What does it mean to let go? To be vulnerable. To be able to give up everything we hold dear as our identity and realise that what we are, as a physical manifestation of energy, is in no way who we are. That statement sounds very mysterious I know, so please allow me explain myself.
The reality of life is that 99% of decisions that I make are fantastically futile attempts to build some sort of ‘sandcastle’ definition of who I am, in the minds of others. The clothes I wear, the job I do, the unhealthy vices that seem to keep me company, the way I talk, smile, laugh are all, in the most part, for the perceived benefit of others.
99% percent of my life is spent constantly and furiously constructing, shaping, modifying and destroying these sandcastles every single moment of my existence. 99% doing and 1% just being. It’s a arduous, painful and completely unfulfilling activity that leaves me smiling in frustration every time I realise I am doing it.
I write this statement as I sit, precariously, in that ever-elusive 1% of peace at the Coffee Club in Wilston. I look back on the past 24 hours and I can safely say that I have spent all of those hours quite firmly in that 99% and some of the sandcastles I have built in those past hours are worth giving a mention.
The great thing about going out sober is that there is always a backdoor. If I don’t like the place, I leave. If my mind isn’t treating me well, I leave. If the company I keep are annoying me, I leave. It is a luxury and a saviour at the best times, which is rarely afforded to those who are drinking.
This is because – alcohol;
a) makes people far more tolerant of their situation, even if they initially didn’t like it.
b) inhibits you from using any sort of personal transportation, functionally.
Hosting a housewarming party on the other hand is a much different process. I can’t leave.
That fact scared me enough on Friday afternoon to march straight up to Happy High Herbs on my way home on Friday and spend 50 bucks on these damn-potent energy pills to ensure that I ‘had a good time’ and didn’t want to leave. The party was pretty fun but after dropping these ‘herbs’, I felt so detracted from the situation, so speedy and on edge that it wasn’t the party I wanted to leave – it was my own buzzed-out fucking mind.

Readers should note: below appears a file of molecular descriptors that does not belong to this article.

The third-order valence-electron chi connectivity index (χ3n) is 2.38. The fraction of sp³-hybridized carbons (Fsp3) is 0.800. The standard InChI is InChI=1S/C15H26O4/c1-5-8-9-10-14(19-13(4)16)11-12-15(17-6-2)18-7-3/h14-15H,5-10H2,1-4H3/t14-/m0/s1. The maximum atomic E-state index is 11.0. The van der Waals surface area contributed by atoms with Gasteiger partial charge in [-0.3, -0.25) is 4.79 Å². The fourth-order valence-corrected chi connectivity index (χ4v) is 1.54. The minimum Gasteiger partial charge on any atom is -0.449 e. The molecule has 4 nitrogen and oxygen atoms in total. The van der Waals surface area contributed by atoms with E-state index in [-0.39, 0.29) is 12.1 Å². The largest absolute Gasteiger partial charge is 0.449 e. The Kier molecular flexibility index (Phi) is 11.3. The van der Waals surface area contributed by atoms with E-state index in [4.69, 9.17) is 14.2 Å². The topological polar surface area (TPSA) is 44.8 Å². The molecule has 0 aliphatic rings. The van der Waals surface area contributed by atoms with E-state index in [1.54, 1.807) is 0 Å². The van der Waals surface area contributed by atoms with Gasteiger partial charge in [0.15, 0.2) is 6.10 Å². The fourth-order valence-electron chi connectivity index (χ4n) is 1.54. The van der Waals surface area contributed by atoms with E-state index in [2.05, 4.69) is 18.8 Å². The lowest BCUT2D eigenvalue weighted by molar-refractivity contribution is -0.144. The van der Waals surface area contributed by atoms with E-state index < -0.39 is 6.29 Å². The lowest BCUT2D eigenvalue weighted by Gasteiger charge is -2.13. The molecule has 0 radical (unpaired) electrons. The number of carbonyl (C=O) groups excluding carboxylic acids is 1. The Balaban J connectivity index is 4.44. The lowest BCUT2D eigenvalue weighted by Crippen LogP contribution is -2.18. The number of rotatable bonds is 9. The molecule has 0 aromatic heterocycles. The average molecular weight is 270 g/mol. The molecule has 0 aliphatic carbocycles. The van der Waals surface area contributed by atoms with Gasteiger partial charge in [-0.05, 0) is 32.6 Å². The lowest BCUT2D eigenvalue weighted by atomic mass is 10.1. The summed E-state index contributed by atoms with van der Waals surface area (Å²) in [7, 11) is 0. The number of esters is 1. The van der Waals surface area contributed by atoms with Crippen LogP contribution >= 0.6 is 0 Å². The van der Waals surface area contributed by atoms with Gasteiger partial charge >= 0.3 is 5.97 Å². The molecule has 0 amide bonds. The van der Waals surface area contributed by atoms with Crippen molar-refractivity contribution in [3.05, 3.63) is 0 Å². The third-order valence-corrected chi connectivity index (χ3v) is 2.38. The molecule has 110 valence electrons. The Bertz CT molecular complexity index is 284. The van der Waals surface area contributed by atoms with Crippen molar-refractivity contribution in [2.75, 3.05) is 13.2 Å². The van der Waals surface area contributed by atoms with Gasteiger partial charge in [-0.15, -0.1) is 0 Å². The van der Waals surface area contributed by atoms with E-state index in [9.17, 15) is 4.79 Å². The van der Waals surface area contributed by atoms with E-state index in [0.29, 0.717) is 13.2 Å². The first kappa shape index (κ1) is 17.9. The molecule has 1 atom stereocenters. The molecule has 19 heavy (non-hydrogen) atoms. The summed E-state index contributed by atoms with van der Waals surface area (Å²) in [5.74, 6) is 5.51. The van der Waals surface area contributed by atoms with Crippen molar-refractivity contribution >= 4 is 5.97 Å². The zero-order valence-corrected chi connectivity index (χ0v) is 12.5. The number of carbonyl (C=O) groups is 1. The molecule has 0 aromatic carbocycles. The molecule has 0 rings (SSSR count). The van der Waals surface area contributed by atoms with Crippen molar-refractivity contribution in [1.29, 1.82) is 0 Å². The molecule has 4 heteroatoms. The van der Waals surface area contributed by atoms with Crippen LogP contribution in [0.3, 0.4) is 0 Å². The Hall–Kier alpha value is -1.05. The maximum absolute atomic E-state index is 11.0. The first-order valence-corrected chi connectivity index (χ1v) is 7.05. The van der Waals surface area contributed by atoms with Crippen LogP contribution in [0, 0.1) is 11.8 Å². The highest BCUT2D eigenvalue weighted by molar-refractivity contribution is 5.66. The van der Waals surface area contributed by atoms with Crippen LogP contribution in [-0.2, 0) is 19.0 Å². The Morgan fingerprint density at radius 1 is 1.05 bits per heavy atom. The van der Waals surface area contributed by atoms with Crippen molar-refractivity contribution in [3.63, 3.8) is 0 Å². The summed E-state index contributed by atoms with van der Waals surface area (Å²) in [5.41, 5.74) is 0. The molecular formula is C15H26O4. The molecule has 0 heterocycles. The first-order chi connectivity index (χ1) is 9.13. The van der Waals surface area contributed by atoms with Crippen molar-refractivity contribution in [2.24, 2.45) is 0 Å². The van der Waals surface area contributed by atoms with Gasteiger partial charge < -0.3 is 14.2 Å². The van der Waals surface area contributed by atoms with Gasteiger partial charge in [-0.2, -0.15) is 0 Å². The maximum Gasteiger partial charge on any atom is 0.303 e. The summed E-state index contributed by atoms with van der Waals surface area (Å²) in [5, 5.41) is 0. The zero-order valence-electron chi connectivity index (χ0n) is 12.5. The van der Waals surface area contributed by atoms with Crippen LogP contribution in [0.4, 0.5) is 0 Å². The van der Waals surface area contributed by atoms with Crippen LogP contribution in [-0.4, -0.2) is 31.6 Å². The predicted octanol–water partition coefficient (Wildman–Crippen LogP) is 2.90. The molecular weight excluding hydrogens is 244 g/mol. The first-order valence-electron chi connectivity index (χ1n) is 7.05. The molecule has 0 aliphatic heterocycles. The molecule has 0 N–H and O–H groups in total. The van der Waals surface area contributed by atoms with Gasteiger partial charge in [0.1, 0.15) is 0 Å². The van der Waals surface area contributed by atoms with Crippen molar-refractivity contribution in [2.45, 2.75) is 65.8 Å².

Luckily I was surrounded by a heap of really great people who all brought me firmly back into reality. I really learned a thing or two about myself at this party. It’s OK not to be the life of the party. I don’t have to be everything to everyone. It’s OK to be tired, to be angry, to be happy. It’s better to be honest about how I am really feeling, rather than try and mask it with chemicals. Which is exactly what I tried to do the whole night with cigarettes, energy drinks and herbs.
My behavioural patterns really showed up. I learned that I often feel like I need to be a certain way and as a result I now use things as a substitute for alcohol be it herbs, cigarettes, coffee, red bull etc etc. to get me to that false place. Taking alcohol out of the picture makes me realise just how much my subconscious looks for that chemical shove in other things, other than alcohol. Very interesting.
However, I did enjoy going out dancing and being able to drive home to watch the below pictured hamburglers call up people they really shouldn’t have.